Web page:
Serving the campus of the University of Alabama since 1894

The Crimson White

Serving the campus of the University of Alabama since 1894

The Crimson White

Serving the campus of the University of Alabama since 1894

The Crimson White

UA Students frightened by election prospects


Tonight is Halloween, a holiday that celebrates all things scary and spooky. But this year, many students at The University of Alabama are not afraid of Oct. 31, but rather Nov. 8: the day of the presidential election.

Americans are scared, not because of supernatural forces and invisible monsters, but because the 2016 presidential race has been a brawl between two very real players, Donald Trump and Hillary Clinton, and their opposing platforms. Americans are worried across the nation about who will enter office on Jan. 20, and the tension can be felt everywhere, even on the University campus.  

“Honestly, I’m worried,” said Colin Dunne, a junior majoring in chemistry. “I don’t think either candidate is qualified to be president.” 

Speaking with his experience growing up during the presidential races of 2004, 2008 and 2012, Dunne said he thinks the current electoral situation is unprecedented. 

“For the first time in a long time, we’re given a choice that’s very hard to make,” Dunne said. 

He said he was worried about the repercussions of an election cycle where the candidates did as they pleased seemingly without any consequences, saying, “…we’re seeing candidates with really no moral fiber.”

Dunne said he was worried about the effect that the outcome of the election would have on economic strength of the United States, and national security. He is not the only American to express his concern. In a study done by the American Psychological Association, it was found that 52 percent of Americans find the election to be a source of stress, according to Vox.

Ryan Reid, a junior majoring in communications studies and human development and family studies, said he expects his quality of life to change after the election, and likely not for the better. 

“I work for the non-profit CDD organization and regardless of who gets in, I don’t think they’re going to last very long,” said Reid, who works in the summers to help pay for his tuition costs. 

Reid said he is worried that neither candidate would adequately represent him and his concerns in office.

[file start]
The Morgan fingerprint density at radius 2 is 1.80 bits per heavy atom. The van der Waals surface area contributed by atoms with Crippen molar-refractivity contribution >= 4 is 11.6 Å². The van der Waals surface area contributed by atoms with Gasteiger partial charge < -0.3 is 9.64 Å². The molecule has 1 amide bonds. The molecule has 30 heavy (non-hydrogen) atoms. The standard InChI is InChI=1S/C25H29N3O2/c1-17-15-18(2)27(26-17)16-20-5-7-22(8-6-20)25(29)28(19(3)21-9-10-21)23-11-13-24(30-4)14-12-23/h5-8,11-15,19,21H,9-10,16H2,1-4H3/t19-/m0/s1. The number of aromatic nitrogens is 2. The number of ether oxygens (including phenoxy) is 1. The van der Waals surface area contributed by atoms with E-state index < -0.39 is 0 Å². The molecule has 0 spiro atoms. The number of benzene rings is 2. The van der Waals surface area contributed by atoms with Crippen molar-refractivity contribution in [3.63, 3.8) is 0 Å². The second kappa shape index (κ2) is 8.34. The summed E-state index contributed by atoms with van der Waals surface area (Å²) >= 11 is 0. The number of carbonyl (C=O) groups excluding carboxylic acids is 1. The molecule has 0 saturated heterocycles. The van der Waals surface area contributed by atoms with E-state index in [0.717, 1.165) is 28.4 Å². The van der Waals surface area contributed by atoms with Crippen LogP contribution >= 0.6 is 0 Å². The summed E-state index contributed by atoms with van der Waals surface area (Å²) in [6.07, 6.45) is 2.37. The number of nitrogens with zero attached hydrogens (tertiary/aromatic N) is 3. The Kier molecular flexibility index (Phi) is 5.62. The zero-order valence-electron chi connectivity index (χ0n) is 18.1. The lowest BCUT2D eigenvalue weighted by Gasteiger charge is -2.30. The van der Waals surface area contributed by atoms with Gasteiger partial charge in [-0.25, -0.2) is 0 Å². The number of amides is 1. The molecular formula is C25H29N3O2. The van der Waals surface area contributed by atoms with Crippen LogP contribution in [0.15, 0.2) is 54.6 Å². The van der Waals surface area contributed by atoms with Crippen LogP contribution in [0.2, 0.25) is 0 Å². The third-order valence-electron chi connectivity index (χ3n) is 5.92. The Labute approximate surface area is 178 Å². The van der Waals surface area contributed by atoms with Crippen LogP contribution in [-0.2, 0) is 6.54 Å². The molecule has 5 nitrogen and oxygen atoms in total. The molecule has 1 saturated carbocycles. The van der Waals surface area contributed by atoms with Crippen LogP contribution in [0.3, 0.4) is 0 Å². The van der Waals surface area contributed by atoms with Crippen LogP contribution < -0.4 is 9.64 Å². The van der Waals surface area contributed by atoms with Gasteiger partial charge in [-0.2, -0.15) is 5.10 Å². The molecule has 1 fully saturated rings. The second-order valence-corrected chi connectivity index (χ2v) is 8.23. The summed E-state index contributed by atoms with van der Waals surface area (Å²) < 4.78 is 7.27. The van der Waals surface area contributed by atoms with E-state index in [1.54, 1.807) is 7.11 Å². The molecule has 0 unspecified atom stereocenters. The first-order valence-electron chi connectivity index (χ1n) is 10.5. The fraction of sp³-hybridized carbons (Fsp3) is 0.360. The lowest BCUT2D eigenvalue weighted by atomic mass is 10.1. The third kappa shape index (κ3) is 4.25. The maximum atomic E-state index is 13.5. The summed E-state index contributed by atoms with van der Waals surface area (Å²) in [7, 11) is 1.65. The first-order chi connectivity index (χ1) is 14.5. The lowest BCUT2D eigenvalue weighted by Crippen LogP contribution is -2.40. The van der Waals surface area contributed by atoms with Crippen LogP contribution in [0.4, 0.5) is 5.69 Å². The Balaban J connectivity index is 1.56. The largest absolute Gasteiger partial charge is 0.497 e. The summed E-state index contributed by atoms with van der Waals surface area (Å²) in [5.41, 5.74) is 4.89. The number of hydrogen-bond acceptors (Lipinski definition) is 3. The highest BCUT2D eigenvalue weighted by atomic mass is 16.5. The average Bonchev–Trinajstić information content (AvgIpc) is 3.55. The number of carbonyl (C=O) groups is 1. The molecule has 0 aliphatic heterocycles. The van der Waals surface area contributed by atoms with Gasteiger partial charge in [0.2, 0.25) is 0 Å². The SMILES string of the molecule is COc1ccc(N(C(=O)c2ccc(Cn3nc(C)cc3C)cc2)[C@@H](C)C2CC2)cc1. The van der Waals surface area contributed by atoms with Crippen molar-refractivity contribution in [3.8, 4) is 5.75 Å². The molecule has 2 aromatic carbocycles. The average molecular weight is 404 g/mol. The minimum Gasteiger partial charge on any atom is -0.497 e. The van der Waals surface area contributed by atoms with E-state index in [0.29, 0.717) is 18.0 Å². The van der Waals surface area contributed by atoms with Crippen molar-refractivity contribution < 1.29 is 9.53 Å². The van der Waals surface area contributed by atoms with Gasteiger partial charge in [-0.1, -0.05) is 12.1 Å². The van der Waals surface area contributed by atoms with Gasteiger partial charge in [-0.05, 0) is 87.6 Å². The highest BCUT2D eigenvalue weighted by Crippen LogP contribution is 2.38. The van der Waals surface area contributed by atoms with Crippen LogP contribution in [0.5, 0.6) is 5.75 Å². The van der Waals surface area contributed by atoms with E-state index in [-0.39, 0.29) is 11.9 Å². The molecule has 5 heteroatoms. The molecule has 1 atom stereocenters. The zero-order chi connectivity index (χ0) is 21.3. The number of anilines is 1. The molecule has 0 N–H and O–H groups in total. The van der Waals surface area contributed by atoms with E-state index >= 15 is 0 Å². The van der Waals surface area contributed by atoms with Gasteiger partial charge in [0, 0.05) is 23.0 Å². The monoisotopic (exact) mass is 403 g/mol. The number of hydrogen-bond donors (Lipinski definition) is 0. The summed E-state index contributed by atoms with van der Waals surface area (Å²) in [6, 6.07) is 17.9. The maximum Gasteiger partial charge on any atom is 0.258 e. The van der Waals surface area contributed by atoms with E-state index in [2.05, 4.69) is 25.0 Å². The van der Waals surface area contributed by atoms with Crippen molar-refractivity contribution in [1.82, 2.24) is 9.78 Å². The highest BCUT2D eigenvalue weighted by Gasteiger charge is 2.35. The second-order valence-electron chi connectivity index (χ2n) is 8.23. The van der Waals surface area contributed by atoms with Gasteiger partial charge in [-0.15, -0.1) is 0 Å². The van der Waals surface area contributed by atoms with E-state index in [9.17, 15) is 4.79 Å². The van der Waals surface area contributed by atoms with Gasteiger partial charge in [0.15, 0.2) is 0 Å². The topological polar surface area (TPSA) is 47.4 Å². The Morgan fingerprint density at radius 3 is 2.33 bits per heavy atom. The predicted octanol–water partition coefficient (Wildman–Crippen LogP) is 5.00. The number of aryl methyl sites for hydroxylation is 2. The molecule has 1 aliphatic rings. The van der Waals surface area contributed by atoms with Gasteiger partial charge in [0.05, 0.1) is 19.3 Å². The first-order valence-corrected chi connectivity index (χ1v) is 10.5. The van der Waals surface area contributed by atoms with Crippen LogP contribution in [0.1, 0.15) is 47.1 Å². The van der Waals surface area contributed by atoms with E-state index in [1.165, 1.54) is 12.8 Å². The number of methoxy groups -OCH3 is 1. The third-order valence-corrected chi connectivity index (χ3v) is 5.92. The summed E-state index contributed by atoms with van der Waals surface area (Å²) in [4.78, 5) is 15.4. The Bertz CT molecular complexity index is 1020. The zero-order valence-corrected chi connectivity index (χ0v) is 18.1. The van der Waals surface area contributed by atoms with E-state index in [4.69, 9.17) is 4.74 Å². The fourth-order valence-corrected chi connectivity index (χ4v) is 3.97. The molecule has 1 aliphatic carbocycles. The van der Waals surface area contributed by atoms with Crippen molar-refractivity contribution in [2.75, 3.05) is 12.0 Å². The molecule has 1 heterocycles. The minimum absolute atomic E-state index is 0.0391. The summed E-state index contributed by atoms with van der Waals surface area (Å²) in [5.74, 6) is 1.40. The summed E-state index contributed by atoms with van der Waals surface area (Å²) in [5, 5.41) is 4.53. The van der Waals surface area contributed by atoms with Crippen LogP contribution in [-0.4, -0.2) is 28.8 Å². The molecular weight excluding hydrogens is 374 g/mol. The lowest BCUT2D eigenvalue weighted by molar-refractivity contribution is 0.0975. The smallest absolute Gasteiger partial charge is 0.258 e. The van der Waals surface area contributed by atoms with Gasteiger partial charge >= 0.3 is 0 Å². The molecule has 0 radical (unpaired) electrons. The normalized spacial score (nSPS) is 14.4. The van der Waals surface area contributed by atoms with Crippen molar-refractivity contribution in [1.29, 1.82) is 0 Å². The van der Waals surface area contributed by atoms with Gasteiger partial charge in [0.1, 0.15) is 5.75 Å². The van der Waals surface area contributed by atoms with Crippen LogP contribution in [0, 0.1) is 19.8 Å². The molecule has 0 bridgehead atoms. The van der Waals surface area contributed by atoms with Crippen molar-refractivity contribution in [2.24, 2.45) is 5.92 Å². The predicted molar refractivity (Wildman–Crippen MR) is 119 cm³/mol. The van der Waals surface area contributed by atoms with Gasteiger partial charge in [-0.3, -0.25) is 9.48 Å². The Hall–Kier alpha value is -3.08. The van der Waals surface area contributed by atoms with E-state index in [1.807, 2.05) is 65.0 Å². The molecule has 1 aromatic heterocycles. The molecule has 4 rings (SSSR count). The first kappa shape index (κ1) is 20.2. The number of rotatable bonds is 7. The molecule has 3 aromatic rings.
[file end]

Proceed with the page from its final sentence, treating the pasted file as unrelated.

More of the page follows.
Reid said he foresaw major change coming out of the election, and said he would not be surprised to see riots erupt once the ballots were in. Donald Trump himself, the Republican candidate for president, predicted riots would occur if he lost the GOP nomination back in March. 

Another student predicted a different kind of upheaval resulting from the election. Ilham Ali, a sophomore majoring in architectural engineering, said she would not be surprised to see a third party split off from the two dominating Democratic and Republican parties.

“I think American politics has definitely become very polarized in the last four years,” she said, stating that divisive rhetoric was emerging from both sides of the campaign. 

She said she expects the losing party would actually splinter and form a third powerhouse party in American politics.

“I think coming out of the election, we’ll have maybe a more diverse system,” Ali said. 

Third party candidates Gary Johnson and Jill Stein have both seen an increase in poll numbers as the election has dragged on.

“The fact that we have two major party candidates who are enormously disliked by the electorate, enormously and equally disliked, creates the opportunity for the minor party candidates to do better than they would in other presidential elections,” said Peter Brown, assistant director of the Quinnipiac University Poll, according to The Hill.

While the current state of affairs has sent students and citizens nationally into a fright, it is worth noting that even in these times of stress people have kept their faith that America will carry on and continue to be a world leader. 

Dunne said he trusts the other branches of government will adequately compensate for shortcomings of either candidate.

“A bad president wouldn’t ruin the country,” Dunne said, expressing confidence that the system of checks and balances in place through the Constitution would maintain quality of life for Americans, regardless of the attempted actions of either possible executive head.

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